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Question of the Day
The two were the first athletes called to testify at the Bonds perjury trial, which is in its second week.
Giambi said he paid Anderson a total of about $10,000 for several shipments of steroids known as “the clear” and “the cream” designed to evade detection starting in late 2002 and through the beginning of the 2003 baseball season. Syringes and a calendar detailing when he should take the substances were included in the first shipment, Giambi testified.
During cross examination, Bonds attorney Cris Arguedas read Giambi’s 2003 grand jury testimony when he testified that Anderson had told him “the clear and the cream had steroid-like effects without being a steroid.”
Giambi agreed with that testimony.
Giambi’s brother, Jeremy Giambi, testified similarly. Jeremy Giambi played for four major league teams during a five-year career that ended in 2003.
Neither Giambi provided direct testimony about Bonds. Instead, prosecutors hope to use their testimony _ and that of other players _ to show that Anderson was a well-known steroids dealer. Anderson is in jail for refusing to testify at the trial.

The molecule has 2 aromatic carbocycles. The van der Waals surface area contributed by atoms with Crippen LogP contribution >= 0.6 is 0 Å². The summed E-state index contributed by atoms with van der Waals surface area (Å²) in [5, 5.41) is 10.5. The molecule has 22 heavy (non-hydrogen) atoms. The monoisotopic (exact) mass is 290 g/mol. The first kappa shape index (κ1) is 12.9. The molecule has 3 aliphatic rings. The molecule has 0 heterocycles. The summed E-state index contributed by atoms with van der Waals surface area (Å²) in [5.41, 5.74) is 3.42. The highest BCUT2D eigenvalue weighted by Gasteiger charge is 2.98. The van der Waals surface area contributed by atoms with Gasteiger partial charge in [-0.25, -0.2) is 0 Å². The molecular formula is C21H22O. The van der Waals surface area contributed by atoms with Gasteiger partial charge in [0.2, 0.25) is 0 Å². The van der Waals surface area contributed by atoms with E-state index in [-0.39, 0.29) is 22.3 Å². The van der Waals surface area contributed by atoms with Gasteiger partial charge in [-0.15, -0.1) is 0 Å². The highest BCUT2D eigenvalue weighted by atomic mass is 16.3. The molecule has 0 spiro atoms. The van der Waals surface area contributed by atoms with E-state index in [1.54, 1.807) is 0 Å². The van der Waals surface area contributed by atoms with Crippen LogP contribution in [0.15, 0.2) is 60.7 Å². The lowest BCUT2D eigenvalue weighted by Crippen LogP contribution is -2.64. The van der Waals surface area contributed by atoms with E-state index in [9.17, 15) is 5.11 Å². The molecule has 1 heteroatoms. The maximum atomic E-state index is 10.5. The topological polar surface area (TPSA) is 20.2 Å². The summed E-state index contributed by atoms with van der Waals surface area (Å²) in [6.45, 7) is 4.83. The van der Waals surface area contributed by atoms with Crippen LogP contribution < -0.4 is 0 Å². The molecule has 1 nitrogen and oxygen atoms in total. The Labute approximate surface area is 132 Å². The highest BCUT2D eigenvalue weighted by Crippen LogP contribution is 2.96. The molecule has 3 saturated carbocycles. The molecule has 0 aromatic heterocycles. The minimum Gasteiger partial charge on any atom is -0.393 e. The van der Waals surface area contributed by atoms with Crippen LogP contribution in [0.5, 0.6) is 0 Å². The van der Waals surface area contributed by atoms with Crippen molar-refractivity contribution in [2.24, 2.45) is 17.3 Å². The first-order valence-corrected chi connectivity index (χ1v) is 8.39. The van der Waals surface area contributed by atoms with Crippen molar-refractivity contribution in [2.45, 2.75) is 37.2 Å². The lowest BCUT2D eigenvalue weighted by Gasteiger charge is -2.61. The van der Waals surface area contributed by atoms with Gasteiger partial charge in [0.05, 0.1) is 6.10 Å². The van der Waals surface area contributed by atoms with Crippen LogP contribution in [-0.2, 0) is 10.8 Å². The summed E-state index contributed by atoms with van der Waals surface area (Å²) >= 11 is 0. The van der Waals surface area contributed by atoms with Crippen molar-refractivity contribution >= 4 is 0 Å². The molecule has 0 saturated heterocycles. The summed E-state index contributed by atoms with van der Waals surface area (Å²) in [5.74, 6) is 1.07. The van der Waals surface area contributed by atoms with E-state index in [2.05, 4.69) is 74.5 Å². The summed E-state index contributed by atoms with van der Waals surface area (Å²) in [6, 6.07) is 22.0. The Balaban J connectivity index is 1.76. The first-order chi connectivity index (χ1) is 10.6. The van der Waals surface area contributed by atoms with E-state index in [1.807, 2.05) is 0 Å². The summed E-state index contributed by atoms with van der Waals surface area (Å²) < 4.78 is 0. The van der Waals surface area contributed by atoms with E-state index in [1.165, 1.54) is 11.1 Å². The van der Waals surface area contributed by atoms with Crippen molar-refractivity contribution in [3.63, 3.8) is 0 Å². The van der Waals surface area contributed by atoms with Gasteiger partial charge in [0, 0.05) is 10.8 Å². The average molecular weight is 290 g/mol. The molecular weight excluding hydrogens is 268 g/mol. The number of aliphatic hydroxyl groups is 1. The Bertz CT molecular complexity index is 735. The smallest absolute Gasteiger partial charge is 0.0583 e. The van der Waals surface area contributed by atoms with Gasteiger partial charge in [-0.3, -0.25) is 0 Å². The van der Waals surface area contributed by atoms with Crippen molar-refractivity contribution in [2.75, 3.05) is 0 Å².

Several other athletes are expected to testify about their relationship with Anderson this week.
Bonds, the major league record-holder for home runs in a career (762) and a season (73), has pleaded not guilty to four charges that he lied to a grand jury when he denied knowingly taking performance-enhancing drugs. He also pleaded not guilty to a charge of obstruction.
Before the Giambis’ afternoon testimony, former San Francisco Giants trainer Stan Conte testified that Bonds added significant muscle mass before the 2000 season. Conte said he noticed acne on the slugger’s back, which prosecutors allege is a side effect of steroid use.
Conte, who is now the Los Angeles Dodgers head trainer, told the jury that Bonds viewed him and the medical department as “spies” for the owners.
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